Five years ago, from her prison cell, trans whistleblower Chelsea Manning sketched out a new way to protect online privacy. Now, she is helping an MIT-affiliated cryptographer bring the next generation of privacy software online.
Chelsea Manning’s long blonde hair catches in a cool summer breeze as she turns the corner into Brooklyn’s Starr Bar, a dimly lit counter-cultural haunt in the heart of the hipster enclave of Bushwick. The 33-year-old best known for leaking hundreds of thousands of top-secret government documents to Julian Assange in 2010, then coming out as a transgender woman, walks past a poster depicting sea turtles, humans and geese merging to form the outline of a dove. Beside the image are the words, “Your Nations Cannot Contain Us.”
Dressed in a black suit and wearing a silver Omega watch, she makes her way to a small wooden table illuminated by a shaft of sunlight. She orders a Coke. Contrary to what one might expect, this whistleblower turned trans icon looks uncomfortable in the hip surroundings. A fan reverently approaches her and welcomes her back. “This is my life,” she says after he leaves, expressing gratitude for the good wishes and lamenting the loss of her privacy. “I’m not just famous—I’m in the history books.”
While serving the longest sentence ever doled out to a whistleblower after she used the privacy-protecting Tor Network to anonymously leak 700,000 government documents, she used her time in incarceration to devise a better way to cover the tracks of other online users. Knowing that the nonprofit Tor Project she used to send files to Wikileaks had become increasingly vulnerable to the prying eyes of intelligence agencies and law enforcement, she sketched out a new way to hide internet traffic using blockchain, the technology behind bitcoin, to build a similar network, without troublesome government funding. The entire plan was hatched in a military prison, on paper.
Fixing the known weaknesses of these networks is about more than just protecting future whistleblowers and criminals. Private networks are also vital for big businesses that want to protect trade secrets. The privacy network industry, including the virtual private networks (VPNs) familiar to many corporate users, generated $29 billion in revenue in 2019 and is expected to triple to $75 billion by 2027. Manning thinks that not-for-profit efforts like Tor, which relies on U.S. government funding and a worldwide network of volunteers to run its anonymous servers, aren’t robust enough. “Nonprofits are unsustainable,” says Manning casually, sipping from her Coke. “They require constant upholding by large capital funds, by large governments.”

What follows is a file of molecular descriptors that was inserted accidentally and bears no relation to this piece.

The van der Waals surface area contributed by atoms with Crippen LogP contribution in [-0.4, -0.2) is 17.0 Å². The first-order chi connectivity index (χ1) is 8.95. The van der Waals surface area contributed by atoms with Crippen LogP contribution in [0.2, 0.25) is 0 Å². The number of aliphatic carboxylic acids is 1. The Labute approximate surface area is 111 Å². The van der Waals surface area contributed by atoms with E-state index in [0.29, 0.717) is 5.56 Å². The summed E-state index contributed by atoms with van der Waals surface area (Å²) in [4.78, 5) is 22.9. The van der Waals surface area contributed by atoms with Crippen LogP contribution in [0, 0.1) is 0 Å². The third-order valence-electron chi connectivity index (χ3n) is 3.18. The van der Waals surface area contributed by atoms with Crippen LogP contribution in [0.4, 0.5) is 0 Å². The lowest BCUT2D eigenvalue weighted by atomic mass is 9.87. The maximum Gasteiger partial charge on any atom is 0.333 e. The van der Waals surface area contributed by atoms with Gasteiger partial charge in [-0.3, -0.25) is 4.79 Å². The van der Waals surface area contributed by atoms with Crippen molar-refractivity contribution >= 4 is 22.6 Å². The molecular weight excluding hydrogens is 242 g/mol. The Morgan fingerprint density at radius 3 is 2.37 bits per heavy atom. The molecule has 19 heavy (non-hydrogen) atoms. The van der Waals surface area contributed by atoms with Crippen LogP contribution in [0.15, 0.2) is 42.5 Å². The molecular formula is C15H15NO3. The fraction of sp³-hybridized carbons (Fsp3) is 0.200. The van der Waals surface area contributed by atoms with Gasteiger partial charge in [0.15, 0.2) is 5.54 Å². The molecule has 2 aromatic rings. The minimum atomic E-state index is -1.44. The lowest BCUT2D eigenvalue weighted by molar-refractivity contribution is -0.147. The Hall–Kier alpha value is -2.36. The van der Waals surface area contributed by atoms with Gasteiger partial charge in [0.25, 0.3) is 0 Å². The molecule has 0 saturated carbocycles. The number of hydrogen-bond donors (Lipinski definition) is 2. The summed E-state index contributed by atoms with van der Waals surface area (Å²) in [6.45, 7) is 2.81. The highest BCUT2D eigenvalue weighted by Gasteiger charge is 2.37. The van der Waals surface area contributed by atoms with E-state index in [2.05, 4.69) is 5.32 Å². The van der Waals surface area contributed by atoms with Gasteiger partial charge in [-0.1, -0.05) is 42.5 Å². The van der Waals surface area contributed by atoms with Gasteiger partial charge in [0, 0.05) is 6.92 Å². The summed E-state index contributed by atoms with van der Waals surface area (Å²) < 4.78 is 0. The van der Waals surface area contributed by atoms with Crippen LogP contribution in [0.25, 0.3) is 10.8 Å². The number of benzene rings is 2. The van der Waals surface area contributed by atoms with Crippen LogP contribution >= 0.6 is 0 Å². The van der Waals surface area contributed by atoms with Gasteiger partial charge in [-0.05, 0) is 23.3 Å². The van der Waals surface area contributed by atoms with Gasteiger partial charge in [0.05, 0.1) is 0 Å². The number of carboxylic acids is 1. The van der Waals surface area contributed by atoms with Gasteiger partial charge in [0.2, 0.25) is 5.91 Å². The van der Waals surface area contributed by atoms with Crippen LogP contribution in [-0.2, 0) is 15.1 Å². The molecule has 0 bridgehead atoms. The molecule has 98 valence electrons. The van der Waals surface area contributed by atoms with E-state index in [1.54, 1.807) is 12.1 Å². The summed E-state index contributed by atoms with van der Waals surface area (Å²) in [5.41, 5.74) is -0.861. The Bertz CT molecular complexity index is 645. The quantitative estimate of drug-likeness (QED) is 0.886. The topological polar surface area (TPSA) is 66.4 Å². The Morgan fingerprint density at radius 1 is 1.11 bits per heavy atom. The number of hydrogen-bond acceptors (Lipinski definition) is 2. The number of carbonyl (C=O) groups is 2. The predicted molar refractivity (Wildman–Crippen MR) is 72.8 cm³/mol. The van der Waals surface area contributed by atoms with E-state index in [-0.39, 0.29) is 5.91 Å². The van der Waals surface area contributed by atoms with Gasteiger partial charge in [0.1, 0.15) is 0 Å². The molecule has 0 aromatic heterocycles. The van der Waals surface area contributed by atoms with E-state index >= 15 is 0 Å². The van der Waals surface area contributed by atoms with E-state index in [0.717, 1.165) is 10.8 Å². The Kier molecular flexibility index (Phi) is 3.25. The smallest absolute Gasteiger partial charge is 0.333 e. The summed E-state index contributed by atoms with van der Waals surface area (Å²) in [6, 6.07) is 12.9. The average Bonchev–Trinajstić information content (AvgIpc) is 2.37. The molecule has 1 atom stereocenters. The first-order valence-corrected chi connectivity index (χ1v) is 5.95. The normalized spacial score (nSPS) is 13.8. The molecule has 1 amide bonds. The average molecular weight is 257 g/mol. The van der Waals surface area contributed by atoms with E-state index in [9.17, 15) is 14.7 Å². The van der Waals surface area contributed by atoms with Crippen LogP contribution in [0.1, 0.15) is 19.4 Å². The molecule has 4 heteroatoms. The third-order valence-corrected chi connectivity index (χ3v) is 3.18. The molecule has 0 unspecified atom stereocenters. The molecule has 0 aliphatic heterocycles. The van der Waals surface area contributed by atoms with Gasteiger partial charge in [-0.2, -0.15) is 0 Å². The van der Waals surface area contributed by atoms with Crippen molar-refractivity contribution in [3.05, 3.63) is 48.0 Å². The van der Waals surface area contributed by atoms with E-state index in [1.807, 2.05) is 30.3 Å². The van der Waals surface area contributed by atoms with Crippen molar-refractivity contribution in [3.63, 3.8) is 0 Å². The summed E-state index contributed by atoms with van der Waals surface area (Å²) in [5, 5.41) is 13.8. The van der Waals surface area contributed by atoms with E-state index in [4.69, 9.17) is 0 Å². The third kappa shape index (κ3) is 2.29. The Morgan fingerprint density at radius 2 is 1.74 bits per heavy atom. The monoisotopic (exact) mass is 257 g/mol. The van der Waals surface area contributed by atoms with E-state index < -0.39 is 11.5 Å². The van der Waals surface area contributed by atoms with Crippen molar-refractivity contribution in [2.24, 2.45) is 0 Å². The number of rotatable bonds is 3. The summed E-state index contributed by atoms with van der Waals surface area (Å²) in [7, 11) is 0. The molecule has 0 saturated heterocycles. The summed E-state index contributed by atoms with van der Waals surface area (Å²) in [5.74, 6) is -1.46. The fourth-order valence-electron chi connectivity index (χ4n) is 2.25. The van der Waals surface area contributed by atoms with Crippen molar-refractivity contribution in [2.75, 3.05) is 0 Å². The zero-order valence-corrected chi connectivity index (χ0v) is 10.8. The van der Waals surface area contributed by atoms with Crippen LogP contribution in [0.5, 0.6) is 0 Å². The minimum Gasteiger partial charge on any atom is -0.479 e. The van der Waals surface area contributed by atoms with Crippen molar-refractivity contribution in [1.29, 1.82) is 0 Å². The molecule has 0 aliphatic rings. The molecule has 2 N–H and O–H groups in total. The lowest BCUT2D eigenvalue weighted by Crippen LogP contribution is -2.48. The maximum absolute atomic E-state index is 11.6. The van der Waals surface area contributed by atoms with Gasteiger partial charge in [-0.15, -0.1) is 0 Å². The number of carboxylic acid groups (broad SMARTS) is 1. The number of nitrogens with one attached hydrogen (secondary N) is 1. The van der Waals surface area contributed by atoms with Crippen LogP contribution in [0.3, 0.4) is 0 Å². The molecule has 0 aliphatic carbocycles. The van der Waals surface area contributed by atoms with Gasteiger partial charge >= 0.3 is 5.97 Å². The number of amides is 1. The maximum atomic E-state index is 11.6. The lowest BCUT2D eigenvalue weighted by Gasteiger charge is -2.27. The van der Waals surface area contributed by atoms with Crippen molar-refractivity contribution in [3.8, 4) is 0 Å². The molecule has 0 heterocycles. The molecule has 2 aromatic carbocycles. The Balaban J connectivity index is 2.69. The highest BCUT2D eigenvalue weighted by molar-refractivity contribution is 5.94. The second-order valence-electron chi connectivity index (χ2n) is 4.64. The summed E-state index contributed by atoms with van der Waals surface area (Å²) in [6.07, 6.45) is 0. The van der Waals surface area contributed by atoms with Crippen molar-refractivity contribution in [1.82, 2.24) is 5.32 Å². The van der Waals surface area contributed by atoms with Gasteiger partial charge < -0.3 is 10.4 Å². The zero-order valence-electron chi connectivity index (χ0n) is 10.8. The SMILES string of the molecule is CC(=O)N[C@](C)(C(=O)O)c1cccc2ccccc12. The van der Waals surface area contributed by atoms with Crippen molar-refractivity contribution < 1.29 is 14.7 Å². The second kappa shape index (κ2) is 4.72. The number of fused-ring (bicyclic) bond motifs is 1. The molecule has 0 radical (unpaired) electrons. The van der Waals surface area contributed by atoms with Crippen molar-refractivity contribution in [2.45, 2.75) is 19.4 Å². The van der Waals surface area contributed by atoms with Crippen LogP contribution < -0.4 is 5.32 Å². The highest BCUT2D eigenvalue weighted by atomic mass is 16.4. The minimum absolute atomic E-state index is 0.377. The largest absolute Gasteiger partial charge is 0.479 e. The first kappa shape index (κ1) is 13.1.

By January 2017, she was 7 years into a 35-year sentence at Fort Leavenworth, home to the likes of former Army Major Nidal Hasan, who killed 14 fellow soldiers in 2009. As President Barack Obama prepared to leave office, he granted Manning an unconditional commutation of her sentence. Newly tasting freedom, she was contacted by Harry Halpin, the 41-year-old mathematician who worked for World Wide Web inventor Tim Berners-Lee at MIT from 2013 to 2016 helping standardize the use of cryptography across Web browsers.
Halpin asked Manning to look for security weaknesses in his new privacy project, which eventually became Nym, a Neuchâtel, Switzerland-based crypto startup. Halpin founded Nym in 2018 to send data anonymously around the Internet using the same blockchain technology underlying Bitcoin. To date, Nym has raised some $8.5 million from a group of crypto investors including Binance, Polychain Capital and NGC Ventures. The firm now employs ten people and is using its latest round of capital to double its team size.
Halpin was impressed by Manning’s technical knowledge. More than just a famous leaker who happened to have access to secret documents, Manning struck Halpin as someone with a deep technological understanding of how governments and big businesses seek to spy on private messages.
“We’ve very rarely had access to people who really were inside the machine, who can explain what they believe the actual capabilities of these kinds of adversaries are, what kinds of attacks are more likely,” says Halpin. “She’ll help us fix holes in our design.”